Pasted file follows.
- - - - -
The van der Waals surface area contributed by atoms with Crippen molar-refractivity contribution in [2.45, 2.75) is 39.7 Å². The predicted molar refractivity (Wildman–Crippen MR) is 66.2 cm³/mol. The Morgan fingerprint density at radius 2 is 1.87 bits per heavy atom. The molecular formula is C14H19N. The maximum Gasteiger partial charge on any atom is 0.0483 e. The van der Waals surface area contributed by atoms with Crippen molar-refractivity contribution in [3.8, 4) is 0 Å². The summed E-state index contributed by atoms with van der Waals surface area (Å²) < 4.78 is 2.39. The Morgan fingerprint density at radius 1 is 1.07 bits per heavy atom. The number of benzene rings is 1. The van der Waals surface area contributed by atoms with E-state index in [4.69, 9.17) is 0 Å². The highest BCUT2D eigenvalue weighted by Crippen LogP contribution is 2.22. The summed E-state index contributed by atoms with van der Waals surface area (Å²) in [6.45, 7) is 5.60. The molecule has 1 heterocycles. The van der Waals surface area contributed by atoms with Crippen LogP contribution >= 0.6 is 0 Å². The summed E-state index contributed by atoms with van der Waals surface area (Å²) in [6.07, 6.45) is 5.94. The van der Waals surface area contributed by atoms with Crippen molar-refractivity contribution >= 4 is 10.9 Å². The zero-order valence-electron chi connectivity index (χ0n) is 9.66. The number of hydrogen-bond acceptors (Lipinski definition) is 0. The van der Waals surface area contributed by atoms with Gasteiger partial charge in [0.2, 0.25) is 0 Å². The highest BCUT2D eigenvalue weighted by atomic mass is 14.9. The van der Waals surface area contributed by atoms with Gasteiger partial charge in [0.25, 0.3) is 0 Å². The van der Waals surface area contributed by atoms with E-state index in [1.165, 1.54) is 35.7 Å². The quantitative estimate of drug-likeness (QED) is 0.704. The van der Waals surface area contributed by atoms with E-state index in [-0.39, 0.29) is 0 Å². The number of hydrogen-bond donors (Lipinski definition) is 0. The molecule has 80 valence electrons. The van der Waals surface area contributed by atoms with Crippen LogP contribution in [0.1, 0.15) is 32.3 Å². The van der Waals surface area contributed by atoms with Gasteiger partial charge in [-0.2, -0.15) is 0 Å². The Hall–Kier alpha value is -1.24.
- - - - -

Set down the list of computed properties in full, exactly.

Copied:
The van der Waals surface area contributed by atoms with Crippen molar-refractivity contribution in [2.45, 2.75) is 39.7 Å². The predicted molar refractivity (Wildman–Crippen MR) is 66.2 cm³/mol. The Morgan fingerprint density at radius 2 is 1.87 bits per heavy atom. The molecular formula is C14H19N. The maximum Gasteiger partial charge on any atom is 0.0483 e. The van der Waals surface area contributed by atoms with Crippen molar-refractivity contribution in [3.8, 4) is 0 Å². The summed E-state index contributed by atoms with van der Waals surface area (Å²) < 4.78 is 2.39. The Morgan fingerprint density at radius 1 is 1.07 bits per heavy atom. The number of benzene rings is 1. The van der Waals surface area contributed by atoms with E-state index in [4.69, 9.17) is 0 Å². The highest BCUT2D eigenvalue weighted by Crippen LogP contribution is 2.22. The summed E-state index contributed by atoms with van der Waals surface area (Å²) in [6.45, 7) is 5.60. The molecule has 1 heterocycles. The van der Waals surface area contributed by atoms with Crippen LogP contribution >= 0.6 is 0 Å². The summed E-state index contributed by atoms with van der Waals surface area (Å²) in [6.07, 6.45) is 5.94. The van der Waals surface area contributed by atoms with Crippen molar-refractivity contribution >= 4 is 10.9 Å². The zero-order valence-electron chi connectivity index (χ0n) is 9.66. The number of hydrogen-bond acceptors (Lipinski definition) is 0. The van der Waals surface area contributed by atoms with Gasteiger partial charge in [0.2, 0.25) is 0 Å². The highest BCUT2D eigenvalue weighted by atomic mass is 14.9. The van der Waals surface area contributed by atoms with Gasteiger partial charge in [0.25, 0.3) is 0 Å². The van der Waals surface area contributed by atoms with E-state index in [1.165, 1.54) is 35.7 Å². The quantitative estimate of drug-likeness (QED) is 0.704. The van der Waals surface area contributed by atoms with E-state index in [-0.39, 0.29) is 0 Å². The number of hydrogen-bond donors (Lipinski definition) is 0. The molecule has 80 valence electrons. The van der Waals surface area contributed by atoms with Crippen LogP contribution in [0.1, 0.15) is 32.3 Å². The van der Waals surface area contributed by atoms with Gasteiger partial charge in [-0.2, -0.15) is 0 Å². The Hall–Kier alpha value is -1.24.